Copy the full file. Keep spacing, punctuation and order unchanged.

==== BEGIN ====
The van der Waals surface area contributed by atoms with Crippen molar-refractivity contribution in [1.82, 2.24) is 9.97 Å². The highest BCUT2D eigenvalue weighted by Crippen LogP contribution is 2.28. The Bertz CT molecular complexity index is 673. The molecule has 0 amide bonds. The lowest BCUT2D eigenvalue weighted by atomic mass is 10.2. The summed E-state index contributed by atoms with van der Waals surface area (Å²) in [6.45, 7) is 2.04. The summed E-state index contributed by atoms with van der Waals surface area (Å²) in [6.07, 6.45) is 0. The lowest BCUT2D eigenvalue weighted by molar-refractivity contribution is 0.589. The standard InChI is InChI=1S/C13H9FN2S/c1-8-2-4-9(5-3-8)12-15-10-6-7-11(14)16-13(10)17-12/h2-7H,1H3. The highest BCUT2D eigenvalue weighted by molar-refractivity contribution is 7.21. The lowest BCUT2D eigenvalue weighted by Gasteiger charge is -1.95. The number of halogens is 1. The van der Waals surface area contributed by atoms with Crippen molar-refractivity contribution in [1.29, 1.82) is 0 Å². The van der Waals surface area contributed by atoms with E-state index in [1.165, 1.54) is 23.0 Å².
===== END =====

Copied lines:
The van der Waals surface area contributed by atoms with Crippen molar-refractivity contribution in [1.82, 2.24) is 9.97 Å². The highest BCUT2D eigenvalue weighted by Crippen LogP contribution is 2.28. The Bertz CT molecular complexity index is 673. The molecule has 0 amide bonds. The lowest BCUT2D eigenvalue weighted by atomic mass is 10.2. The summed E-state index contributed by atoms with van der Waals surface area (Å²) in [6.45, 7) is 2.04. The summed E-state index contributed by atoms with van der Waals surface area (Å²) in [6.07, 6.45) is 0. The lowest BCUT2D eigenvalue weighted by molar-refractivity contribution is 0.589. The standard InChI is InChI=1S/C13H9FN2S/c1-8-2-4-9(5-3-8)12-15-10-6-7-11(14)16-13(10)17-12/h2-7H,1H3. The highest BCUT2D eigenvalue weighted by molar-refractivity contribution is 7.21. The lowest BCUT2D eigenvalue weighted by Gasteiger charge is -1.95. The number of halogens is 1. The van der Waals surface area contributed by atoms with Crippen molar-refractivity contribution in [1.29, 1.82) is 0 Å². The van der Waals surface area contributed by atoms with E-state index in [1.165, 1.54) is 23.0 Å².